At 10:54 on a recent Monday morning, the bus plying Metro Area Express route number 45 pulled curbside at 1st Avenue and 19th Street in Bessemer. Situated at the edge of the city’s downtown business and commercial district, this is the last stop the 45 makes in Bessemer before turning northwestward onto U.S. Highway 11 and beginning the 13-mile inbound run to downtown Birmingham, with four scheduled stops along the way.
Each weekday, route 45 consists of two buses in continuous circulation throughout the day between Birmingham and Bessemer, with a total of 15 stops on each full circuit. The route’s day begins here at the 19th Street stop with the departure of the inbound 4:38 a.m. bus, and service to Bessemer terminates here each night at 10:18.
At the Birmingham-Jefferson Transit Authority’s Central Station, on Morris Avenue in downtown Birmingham, the first bus for Bessemer leaves at 5:30 a.m., and service on the 45 ends when the last inbound bus pulls in at 11:06 p.m. At each stop on the 45 route, as at most stops on the other 35 routes currently operated by the MAX system, the scheduled time between buses — the “headway,” in transit parlance — is one hour.
“If you’re transit-dependent, you build your life around the headways,” Butch Ferrell had said on the ride out to Bessemer. Born and raised in Ensley and Fairfield, Ferrell, 61, has been dependent on Birmingham’s bus system all of his life, owing to epileptic seizures that precluded his learning to drive or being able to work regularly. Since the late 1990s, he has been a vocal — and, he readily acknowledges, sometimes strident — advocate for the “transit-dependent,” he and his fellow citizens for whom Birmingham’s perennially inadequate transit system historically has provided a tenuous source of support, sustenance and connection to the community at large.
“If you miss your bus,” Ferrell had mused wryly, in response to a question posed as the 45 departed Central Station at 9:44. He had risen at 4:30 that morning to ensure that he had time to get downtown from his home near Five Points West for a regular 7:30 meeting. From the meeting, he’d walked the eight blocks to Central Station to talk about mass transit in Birmingham while riding the 45 — which serves a key transportation artery in BJCTA’s immediate and long-term plans for improving the current system and building a better one — to Bessemer and back.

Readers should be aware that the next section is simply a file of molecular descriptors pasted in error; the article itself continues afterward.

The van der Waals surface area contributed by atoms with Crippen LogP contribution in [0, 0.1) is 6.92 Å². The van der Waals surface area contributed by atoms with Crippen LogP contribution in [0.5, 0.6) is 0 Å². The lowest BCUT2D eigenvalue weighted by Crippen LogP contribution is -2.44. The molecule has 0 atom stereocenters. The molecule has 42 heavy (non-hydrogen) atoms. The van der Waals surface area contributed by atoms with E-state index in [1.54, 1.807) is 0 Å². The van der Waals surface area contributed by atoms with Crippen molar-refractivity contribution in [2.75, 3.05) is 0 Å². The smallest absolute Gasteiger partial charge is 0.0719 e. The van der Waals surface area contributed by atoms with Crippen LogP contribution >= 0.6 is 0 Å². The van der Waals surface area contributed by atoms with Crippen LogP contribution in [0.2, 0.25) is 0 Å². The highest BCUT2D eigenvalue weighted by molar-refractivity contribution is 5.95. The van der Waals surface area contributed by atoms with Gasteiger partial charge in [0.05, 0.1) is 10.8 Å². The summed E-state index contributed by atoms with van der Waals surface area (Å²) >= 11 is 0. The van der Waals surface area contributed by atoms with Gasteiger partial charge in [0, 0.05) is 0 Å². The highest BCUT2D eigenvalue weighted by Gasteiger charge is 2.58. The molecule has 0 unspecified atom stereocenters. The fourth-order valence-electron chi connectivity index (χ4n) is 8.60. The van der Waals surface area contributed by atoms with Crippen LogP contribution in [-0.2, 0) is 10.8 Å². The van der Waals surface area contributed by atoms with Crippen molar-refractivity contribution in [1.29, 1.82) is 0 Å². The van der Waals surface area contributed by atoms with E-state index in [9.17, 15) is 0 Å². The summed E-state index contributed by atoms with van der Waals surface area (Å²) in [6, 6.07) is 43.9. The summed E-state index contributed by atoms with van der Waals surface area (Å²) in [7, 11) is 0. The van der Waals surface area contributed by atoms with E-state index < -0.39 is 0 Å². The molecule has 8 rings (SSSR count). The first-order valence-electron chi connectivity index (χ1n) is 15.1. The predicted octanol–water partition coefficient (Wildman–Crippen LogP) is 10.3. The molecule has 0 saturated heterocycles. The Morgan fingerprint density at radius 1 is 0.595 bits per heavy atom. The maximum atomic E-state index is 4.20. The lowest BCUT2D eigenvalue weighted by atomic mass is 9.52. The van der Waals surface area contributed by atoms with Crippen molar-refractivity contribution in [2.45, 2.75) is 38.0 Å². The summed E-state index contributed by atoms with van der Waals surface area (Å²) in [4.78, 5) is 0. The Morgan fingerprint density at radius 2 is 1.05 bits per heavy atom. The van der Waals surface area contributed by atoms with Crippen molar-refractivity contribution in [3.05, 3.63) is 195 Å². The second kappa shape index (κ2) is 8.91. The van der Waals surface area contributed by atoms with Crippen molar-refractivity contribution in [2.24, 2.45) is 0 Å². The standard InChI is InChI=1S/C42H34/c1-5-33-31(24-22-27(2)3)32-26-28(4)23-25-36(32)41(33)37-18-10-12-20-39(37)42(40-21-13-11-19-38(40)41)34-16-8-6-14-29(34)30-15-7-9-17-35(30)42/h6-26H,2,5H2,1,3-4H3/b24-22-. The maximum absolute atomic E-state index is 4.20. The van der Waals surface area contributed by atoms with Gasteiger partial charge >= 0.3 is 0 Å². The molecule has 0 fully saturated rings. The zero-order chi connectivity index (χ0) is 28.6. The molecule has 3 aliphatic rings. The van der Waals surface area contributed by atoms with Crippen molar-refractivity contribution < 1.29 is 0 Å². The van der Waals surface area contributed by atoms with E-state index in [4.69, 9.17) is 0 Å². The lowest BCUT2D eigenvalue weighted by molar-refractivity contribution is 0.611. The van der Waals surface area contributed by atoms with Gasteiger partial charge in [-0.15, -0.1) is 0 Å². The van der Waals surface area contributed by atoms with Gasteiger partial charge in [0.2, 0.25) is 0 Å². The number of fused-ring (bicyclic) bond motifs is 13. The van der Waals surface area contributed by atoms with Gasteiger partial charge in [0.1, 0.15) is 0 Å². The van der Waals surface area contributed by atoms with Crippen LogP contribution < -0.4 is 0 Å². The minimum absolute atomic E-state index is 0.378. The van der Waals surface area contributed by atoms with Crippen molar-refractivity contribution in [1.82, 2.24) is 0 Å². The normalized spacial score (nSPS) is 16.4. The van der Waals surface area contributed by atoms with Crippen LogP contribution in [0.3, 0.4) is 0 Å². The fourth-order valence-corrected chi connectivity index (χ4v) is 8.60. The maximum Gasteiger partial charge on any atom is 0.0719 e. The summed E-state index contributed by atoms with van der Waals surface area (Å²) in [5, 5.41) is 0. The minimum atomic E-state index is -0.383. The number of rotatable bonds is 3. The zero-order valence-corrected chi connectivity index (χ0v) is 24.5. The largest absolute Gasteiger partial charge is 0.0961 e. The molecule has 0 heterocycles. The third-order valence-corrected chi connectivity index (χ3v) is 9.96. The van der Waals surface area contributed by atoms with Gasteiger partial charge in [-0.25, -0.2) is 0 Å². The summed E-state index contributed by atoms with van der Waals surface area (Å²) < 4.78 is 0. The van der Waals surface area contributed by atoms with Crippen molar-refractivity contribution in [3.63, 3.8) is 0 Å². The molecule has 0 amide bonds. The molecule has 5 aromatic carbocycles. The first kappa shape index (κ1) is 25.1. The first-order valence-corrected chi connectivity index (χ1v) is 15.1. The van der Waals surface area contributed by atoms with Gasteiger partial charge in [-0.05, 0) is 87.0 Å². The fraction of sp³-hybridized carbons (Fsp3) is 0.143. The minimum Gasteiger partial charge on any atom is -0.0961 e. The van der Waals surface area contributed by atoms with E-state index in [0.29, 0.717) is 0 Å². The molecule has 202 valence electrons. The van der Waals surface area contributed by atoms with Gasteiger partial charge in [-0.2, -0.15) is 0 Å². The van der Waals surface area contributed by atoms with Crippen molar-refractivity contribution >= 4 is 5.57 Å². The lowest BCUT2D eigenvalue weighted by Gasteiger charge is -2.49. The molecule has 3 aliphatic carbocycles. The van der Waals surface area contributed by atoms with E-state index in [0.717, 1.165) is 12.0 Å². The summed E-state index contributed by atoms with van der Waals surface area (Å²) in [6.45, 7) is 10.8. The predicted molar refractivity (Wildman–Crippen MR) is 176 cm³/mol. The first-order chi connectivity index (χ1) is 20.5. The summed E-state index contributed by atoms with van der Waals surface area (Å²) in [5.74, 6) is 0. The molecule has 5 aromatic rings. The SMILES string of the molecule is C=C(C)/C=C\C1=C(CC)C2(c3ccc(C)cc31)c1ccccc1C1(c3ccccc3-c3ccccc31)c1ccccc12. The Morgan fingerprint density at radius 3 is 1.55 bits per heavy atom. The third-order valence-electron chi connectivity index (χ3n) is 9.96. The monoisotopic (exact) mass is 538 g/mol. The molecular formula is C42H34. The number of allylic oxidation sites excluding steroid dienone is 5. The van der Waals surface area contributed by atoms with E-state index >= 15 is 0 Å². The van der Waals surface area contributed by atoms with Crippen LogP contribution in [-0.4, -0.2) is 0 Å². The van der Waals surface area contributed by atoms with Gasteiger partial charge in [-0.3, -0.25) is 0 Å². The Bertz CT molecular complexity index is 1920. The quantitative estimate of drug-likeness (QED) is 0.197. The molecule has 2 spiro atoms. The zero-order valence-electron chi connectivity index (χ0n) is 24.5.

“If you miss your bus,” Ferrell repeated, “well, there’s an hour out of your day at best. But what if that makes you an hour late to work, or causes you to miss a doctor’s appointment or a meeting? What if it costs you the opportunity for a job? Or what if you just miss your bus and have to sit in the hot sun or the freezing cold or the pouring rain and wait an hour for the next one?
“If you’re a person of low income, or limited income, and you depend on the bus, that’s the world you live in. That’s the real world.”
There had been 27 people on the bus out of Central Station, and a 12-block loop around the 3rd and 2nd Avenue North corridors to the east of 18th Street resulted in a net gain of six more before picking up the route westward toward Bessemer. The major stops along the way are Five Points West and Western Hills Mall; at the latter, the passenger count on board fell to 20 or so. That number remained steady through the interchange of riders entering and exiting at each stop, until the first stop on the Bessemer side of the arching railroad overpass that leads into town — 4th Avenue and 18th Street, where a dozen people had disembarked at 10:32.
From there, the 45 wound through an edge of downtown Bessemer and into the narrow streets of the Jonesboro neighborhood. Now, three stops and 22 minutes later, the bus was back downtown, taking on eight riders at 19th Street and 1st Avenue. Among these were three women — not elderly, but far from young — who had left the bus on its arrival in Bessemer, four blocks away. The difference now was that each was carrying several plastic shopping bags that seemed to be filled mostly with basic household items. Ferrell said hello as they passed in the aisle and then explained.